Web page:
The government’s case, in short, was that disclosure of classified information by a soldier who explicitly aims to inform the whole world, to an agency that explicitly aims to inform the whole world, in a medium that is accessed by the whole world, amounts to aiding the enemy, a crime punishable by death. I can think of many countries that would enthusiastically enforce such a policy. Let’s not be one of them.
On its side, the Obama Administration has the courts, the intelligence services, Congress, the diplomatic service, much of the media, and most of the American public. Snowden’s got Greenwald, a woman from Wikileaks, and a dodgy travel document from Ecuador. Which side are you on?
Washington is currently going a little nuts on the subject of leaks. The Obama administration, which has, without really setting out to do so, already surpassed all previous administrations in its prosecution of leakers, has begun new investigations into disclosures by The Times, Newsweek, The Associated Press and others. Congress has mandated surveillance systems that make it easier to identify leakers and to prevent unauthorized downloads of classified material.
But that has not quieted the hysteria. Republicans are accusing the F.B.I. of insufficient zeal and demanding a special prosecutor. Democrats, typically worried about being perceived as soft on national security, have tried to out-deplore the Republicans. Senator Dianne Feinstein introduced a bill the other day that, among other things, would forbid background briefings on intelligence matters by anyone except an agency’s director, deputy director or public-affairs spin doctors - thus cutting out the officers with firsthand knowledge and silencing those who question the party line. It should be dubbed the Keep Americans in the Dark Act. Feinstein already seems to be backpedaling a bit, after discovering that top intelligence officials think elements of her bill are ridiculous…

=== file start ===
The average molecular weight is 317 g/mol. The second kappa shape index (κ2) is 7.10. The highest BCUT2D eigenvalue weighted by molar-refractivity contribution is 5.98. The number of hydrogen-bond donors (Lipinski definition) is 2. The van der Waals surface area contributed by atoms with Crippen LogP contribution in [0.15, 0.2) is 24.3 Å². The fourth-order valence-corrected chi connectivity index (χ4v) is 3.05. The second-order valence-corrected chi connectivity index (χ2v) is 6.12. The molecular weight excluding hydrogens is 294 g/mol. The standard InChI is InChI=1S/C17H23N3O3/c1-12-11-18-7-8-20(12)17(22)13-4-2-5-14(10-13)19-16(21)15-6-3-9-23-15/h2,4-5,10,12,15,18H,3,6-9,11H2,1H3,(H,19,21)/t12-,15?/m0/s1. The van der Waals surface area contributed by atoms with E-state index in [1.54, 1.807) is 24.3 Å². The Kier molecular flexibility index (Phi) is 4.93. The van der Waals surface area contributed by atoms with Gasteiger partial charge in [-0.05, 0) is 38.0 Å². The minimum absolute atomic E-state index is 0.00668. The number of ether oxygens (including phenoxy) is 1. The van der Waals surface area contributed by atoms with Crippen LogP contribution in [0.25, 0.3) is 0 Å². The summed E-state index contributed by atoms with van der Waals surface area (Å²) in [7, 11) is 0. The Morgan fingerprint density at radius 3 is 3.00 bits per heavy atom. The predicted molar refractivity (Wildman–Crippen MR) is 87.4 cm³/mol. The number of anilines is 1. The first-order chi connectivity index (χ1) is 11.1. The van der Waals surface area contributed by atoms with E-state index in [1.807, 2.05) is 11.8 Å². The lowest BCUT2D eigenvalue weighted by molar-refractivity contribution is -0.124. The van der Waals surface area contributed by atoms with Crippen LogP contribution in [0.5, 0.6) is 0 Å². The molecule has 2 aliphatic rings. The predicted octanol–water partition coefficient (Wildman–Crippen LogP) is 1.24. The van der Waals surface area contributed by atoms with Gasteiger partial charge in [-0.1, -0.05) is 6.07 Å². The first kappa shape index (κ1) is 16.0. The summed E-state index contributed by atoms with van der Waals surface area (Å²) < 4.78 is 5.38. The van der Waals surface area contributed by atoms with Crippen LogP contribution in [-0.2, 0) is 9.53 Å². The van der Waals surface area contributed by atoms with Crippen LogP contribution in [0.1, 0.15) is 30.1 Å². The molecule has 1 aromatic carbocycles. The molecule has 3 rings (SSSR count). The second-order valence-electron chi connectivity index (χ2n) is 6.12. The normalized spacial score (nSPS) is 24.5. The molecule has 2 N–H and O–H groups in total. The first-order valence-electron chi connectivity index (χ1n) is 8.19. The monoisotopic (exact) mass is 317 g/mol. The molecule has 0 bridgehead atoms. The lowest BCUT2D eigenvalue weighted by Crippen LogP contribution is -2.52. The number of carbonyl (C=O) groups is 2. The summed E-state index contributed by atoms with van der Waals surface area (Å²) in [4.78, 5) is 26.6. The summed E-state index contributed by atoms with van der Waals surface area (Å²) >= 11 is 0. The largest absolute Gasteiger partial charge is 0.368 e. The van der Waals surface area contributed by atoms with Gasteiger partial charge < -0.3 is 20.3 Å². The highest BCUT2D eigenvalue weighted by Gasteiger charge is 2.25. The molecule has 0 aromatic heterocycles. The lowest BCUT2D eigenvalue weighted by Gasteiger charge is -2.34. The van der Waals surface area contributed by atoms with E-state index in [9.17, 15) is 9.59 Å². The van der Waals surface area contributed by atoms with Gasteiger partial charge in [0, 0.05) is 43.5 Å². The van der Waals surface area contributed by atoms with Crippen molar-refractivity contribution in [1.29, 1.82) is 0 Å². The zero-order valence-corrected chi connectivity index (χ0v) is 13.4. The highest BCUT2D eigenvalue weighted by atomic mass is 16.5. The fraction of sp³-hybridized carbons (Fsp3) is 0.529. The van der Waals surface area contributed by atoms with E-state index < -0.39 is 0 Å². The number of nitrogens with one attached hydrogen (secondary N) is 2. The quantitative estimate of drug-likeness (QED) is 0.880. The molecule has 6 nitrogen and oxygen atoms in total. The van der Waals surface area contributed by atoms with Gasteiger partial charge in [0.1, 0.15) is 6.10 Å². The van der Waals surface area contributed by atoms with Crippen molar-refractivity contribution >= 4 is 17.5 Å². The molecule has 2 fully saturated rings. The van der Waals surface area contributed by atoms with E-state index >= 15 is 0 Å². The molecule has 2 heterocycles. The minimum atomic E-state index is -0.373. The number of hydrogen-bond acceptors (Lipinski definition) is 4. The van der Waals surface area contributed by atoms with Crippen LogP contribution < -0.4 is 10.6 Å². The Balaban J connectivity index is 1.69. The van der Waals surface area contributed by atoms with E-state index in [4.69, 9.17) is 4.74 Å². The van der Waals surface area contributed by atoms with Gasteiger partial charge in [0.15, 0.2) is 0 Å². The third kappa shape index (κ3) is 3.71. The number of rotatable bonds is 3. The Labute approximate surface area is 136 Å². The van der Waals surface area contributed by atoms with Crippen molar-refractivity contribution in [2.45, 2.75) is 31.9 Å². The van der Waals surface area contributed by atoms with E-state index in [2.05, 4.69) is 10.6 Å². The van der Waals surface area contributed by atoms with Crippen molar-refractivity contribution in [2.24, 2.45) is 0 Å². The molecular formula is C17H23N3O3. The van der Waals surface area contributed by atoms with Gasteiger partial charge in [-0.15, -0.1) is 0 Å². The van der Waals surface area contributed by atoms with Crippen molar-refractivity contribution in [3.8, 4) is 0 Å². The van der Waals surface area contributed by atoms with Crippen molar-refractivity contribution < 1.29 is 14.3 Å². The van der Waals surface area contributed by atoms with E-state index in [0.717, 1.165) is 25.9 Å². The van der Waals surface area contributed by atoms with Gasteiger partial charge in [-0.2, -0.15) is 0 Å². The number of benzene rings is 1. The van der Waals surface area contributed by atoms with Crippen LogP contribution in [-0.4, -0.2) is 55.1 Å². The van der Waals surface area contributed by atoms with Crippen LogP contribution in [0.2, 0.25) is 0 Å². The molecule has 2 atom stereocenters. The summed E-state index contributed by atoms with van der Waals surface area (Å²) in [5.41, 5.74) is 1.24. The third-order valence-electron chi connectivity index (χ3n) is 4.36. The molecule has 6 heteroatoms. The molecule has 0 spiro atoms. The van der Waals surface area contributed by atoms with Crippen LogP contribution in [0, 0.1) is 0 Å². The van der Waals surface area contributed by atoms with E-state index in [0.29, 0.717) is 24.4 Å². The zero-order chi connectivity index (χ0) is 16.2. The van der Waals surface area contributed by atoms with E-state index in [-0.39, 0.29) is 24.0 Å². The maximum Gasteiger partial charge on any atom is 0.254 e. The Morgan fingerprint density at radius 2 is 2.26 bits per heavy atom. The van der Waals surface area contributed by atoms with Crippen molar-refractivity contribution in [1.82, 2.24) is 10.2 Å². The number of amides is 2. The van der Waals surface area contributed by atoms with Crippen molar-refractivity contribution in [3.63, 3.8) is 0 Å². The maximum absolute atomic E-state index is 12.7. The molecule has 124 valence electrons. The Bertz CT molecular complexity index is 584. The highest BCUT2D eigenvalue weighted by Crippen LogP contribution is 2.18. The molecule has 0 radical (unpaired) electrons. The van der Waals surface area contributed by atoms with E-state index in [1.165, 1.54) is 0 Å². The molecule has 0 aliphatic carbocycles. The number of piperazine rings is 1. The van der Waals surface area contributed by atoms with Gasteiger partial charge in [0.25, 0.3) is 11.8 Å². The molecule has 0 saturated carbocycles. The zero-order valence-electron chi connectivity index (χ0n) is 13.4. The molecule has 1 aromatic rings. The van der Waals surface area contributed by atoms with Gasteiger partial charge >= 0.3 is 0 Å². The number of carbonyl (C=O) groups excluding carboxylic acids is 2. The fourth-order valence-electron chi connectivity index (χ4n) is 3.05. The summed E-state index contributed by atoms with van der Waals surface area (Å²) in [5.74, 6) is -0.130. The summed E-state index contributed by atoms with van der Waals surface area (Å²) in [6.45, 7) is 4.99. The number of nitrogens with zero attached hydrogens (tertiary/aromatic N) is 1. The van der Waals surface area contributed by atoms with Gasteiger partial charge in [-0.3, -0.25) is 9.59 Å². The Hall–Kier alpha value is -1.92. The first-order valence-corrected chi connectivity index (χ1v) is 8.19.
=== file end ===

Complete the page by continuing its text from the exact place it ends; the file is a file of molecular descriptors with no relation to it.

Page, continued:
…Over the decades, rival interests — the government’s legitimate responsibility to keep some things secret, the press’s constitutional freedom to ferret out information and report it — have coexisted through informal understandings. The government worked to protect secrets at the source but generally accepted that it had little recourse once they had escaped. Violators were reprimanded, but hardly ever charged under the Espionage Act. Reporters and editors were sometimes persuaded to withhold information if they were convinced it could put lives at risk.
Alexander Bickel, who was the chief counsel for The Times in the Pentagon Papers case, wrote that this accommodation “works well only when there is forbearance and continence on both sides. It threatens to break down when the adversaries turn into enemies, when they break diplomatic relations with each other, gird for and wage war. Such conditions threaten graver breakdowns yet, eroding the popular trust and confidence in both government and the press on which effective exercise of the function of both depends.”
Bickel’s argument, in a seminal book of legal philosophy called “The Morality of Consent,” assumes a respectful - if adversarial - relationship between, on one side, an establishment press and, on the other, a government that accepts the value of compromise in the conduct of public affairs. It’s arguable whether we have either of those today.
Bill Keller, New York Times. The Leak Police.
A must read from this weekend.
In it, Keller walks through some US journalism history. In particular, Max Frankel’s 1971 deposition defending the New York Times’ publication of the Pentagon Papers. At that time, Keller writes, “Frankel acknowledged the self-serving nature of [leaks] - on both sides - but concluded that this ‘cooperative, competitive, antagonistic and arcane relationship,’ as he called it, was essential to the working of democracy.”